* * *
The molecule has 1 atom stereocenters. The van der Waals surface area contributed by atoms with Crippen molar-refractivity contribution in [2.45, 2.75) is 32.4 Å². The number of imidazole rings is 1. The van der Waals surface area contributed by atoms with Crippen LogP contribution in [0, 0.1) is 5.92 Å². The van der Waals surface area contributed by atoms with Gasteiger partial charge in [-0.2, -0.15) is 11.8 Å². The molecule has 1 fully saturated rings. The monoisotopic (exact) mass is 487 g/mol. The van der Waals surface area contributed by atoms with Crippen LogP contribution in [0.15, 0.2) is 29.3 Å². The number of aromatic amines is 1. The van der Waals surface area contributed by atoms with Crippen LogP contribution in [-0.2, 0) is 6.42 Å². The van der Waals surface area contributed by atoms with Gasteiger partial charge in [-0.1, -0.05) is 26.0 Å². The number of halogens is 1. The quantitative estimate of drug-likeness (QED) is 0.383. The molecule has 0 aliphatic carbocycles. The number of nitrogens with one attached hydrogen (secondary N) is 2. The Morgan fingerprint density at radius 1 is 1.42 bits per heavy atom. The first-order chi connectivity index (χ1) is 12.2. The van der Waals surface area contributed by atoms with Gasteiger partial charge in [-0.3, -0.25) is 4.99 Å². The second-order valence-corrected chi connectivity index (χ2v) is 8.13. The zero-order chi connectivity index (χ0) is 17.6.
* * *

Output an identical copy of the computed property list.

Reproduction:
The molecule has 1 atom stereocenters. The van der Waals surface area contributed by atoms with Crippen molar-refractivity contribution in [2.45, 2.75) is 32.4 Å². The number of imidazole rings is 1. The van der Waals surface area contributed by atoms with Crippen LogP contribution in [0, 0.1) is 5.92 Å². The van der Waals surface area contributed by atoms with Gasteiger partial charge in [-0.2, -0.15) is 11.8 Å². The molecule has 1 fully saturated rings. The monoisotopic (exact) mass is 487 g/mol. The van der Waals surface area contributed by atoms with Crippen LogP contribution in [0.15, 0.2) is 29.3 Å². The number of aromatic amines is 1. The van der Waals surface area contributed by atoms with Crippen LogP contribution in [-0.2, 0) is 6.42 Å². The van der Waals surface area contributed by atoms with Gasteiger partial charge in [-0.1, -0.05) is 26.0 Å². The number of halogens is 1. The quantitative estimate of drug-likeness (QED) is 0.383. The molecule has 0 aliphatic carbocycles. The number of nitrogens with one attached hydrogen (secondary N) is 2. The Morgan fingerprint density at radius 1 is 1.42 bits per heavy atom. The first-order chi connectivity index (χ1) is 12.2. The van der Waals surface area contributed by atoms with Gasteiger partial charge in [-0.3, -0.25) is 4.99 Å². The second-order valence-corrected chi connectivity index (χ2v) is 8.13. The zero-order chi connectivity index (χ0) is 17.6.